Volume 16 • Issue 51 | May 14 - 20, 2004

E.P.A. panel considers ways to connect remaining dust to 9/11

By Elizabeth O’Brien

Did the collapse of the World Trade Center produce dust with a particular imprint that distinguishes its origins beyond a doubt, and if so, what are its defining characteristics?

That was one of the issues tackled during a May 12 conference call among experts charged with reviewing the Environmental Protection Agency’s response to the World Trade Center disaster. The panel held the two-hour telephone conference to prepare for its next public meeting, to be held on May 24 in Lower Manhattan.

At its last public meeting on April 12, the 17-member panel of government and independent experts moved away from its initial plan to retest only those Lower Manhattan apartments that were originally cleaned as part of the E.P.A. voluntary residential cleanup, which tested solely for asbestos in most apartments. Discussion continued on Wednesday about which buildings to test and what toxins to sample to determine what contamination, if any, remains from Sept. 11, 2001.

Most of the toxins the E.P.A. identified as potentially hazardous products of the World Trade Center collapse can’t be traced uniquely to the disaster and are thus of limited value in determining the extent of the remaining contamination, said Morton Lippmann, a panelist and professor of environmental medicine at New York University School of Medicine. For example, lead is prevalent in urban environments, so it would be difficult to say with certainty that any lead found in Lower Manhattan came from the trade center collapse.

“I think we need a signature,” said Greg Meeker, a panelist and research geologist with the U.S. Geological Survey in Denver, Co., referring to a fingerprint of sorts that would identify World Trade Center dust.

Meeker said that the chemical makeup of W.T.C. dust, while not unique to the Twin Towers, was nonetheless specific enough to indicate its likely origins. But more studies were needed before the so-called signature could be used with scientific certainty, Meeker added.

Paul Gilman, chairperson of the panel and an assistant administrator of the E.P.A., asked Meeker, Lippmann and another panelist to investigate the work that has already been done in identifying a fingerprint for W.T.C. dust and the steps needed to provide a valid scientific method for employing such a fingerprint, and to report their findings at the May 24 meeting.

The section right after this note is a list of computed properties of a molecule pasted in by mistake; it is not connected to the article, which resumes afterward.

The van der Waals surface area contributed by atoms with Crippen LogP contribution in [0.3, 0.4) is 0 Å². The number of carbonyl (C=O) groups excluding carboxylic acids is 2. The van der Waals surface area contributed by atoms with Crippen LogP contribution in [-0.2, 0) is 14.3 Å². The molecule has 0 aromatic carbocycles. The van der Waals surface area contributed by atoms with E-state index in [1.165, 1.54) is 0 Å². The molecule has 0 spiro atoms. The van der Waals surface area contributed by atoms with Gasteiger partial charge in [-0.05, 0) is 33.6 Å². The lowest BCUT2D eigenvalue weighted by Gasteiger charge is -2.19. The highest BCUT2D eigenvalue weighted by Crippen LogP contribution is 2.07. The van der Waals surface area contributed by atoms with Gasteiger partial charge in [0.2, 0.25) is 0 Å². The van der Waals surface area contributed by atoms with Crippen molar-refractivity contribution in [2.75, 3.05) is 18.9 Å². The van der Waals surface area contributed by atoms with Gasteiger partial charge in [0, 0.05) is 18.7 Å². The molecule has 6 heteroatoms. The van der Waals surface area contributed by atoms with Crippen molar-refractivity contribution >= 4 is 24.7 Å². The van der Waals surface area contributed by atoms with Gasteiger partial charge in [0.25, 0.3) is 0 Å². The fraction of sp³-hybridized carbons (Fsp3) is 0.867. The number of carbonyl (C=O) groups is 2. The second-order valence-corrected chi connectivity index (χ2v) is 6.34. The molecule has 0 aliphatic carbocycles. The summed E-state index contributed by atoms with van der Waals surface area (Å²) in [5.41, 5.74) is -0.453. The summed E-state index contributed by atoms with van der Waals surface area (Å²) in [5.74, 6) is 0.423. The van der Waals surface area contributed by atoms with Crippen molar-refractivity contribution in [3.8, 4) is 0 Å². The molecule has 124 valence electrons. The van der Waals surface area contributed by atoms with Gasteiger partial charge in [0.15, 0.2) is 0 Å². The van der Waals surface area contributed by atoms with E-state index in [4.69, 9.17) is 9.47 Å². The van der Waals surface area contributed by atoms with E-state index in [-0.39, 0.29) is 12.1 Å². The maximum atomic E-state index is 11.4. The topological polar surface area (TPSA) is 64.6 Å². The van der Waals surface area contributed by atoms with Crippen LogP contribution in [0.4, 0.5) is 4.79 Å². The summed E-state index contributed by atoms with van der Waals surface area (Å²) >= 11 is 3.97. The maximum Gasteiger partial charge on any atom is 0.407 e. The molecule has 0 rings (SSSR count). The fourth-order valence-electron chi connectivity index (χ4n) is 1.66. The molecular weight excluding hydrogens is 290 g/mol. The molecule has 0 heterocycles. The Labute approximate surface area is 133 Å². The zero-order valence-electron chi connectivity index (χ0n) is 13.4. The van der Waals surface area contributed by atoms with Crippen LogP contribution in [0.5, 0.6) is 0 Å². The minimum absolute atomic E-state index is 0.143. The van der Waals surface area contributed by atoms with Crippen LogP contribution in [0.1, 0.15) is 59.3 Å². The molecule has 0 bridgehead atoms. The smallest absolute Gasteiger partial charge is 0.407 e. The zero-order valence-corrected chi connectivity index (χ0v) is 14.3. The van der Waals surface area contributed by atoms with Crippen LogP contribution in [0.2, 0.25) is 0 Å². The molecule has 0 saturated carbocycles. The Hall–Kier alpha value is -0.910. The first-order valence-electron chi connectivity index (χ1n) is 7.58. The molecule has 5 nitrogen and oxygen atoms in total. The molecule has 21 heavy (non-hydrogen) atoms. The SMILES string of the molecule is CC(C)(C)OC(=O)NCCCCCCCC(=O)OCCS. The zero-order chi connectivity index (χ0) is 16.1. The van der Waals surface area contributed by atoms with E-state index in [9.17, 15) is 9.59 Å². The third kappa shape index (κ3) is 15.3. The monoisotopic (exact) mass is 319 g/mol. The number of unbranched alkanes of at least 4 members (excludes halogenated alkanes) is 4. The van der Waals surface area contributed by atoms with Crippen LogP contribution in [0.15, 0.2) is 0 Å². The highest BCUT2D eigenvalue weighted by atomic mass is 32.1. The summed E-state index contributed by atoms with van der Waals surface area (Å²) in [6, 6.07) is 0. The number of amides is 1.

The expert panel was formed largely to restore public trust in the E.P.A. response to 9/11, after a cleanup that some Downtowners found to be poorly designed and run, and an independent inspector general report released last August that judged the E.P.A. acted without enough evidence when it declared the air Downtown safe to breathe one week after 9/11. Contamination testing of Lower Manhattan buildings is set to begin this summer, and the panel has two years to complete its analysis of how far the World Trade Center dust plume traveled and how to best track the health consequences of the disaster.

Since the panel’s formation in March, members have been very conscious of their need to earn public support.

“I think the community has problems with the way the E.P.A. does things,” Lippmann said, suggesting that the agency could do a better job of explaining scientific concepts in layman’s terms.

The panel did not reach any conclusions during its May 12 call about which buildings should be tested for 9/11 contamination. There are 2,200 buildings below Canal St., said Dennis Santella, an E.P.A. employee. To determine which of these should be tested for lingering toxins, panelists discussed classifying the buildings by categories including use, size, type of ventilation and geographic proximity to the trade center site.

While community members have pressed for testing outside the E.P.A.’s original northern boundary of Canal, Pike and Allen Sts., panelists did not commit to testing in Brooklyn or other areas where the dust plume traveled. Paul Lioy, a panelist and professor of environmental and occupational medicine at the Robert Wood Johnson Medical School of New Jersey, said that testing could start south of Canal St. and perhaps move northward if testing results suggest such a move. He also said the panel should be mindful of its time constraints and accelerate the process.

“Let’s let the data tell us what’s happening,” Lioy said.

The third meeting of the World Trade Center Expert Technical Review Panel will be held on May 24, 2004, from 10:00 am to 5:00 pm, in the Saval Auditorium of St. John’s University, 101 Murray St., between Greenwich St. and the West Side Highway.

On-site registration will begin at 9:00 a.m. A government-issued identification such as a driver’s license is required for entry. For more information, go to www.epa.gov/wtc/panel or call 800-803-2833.


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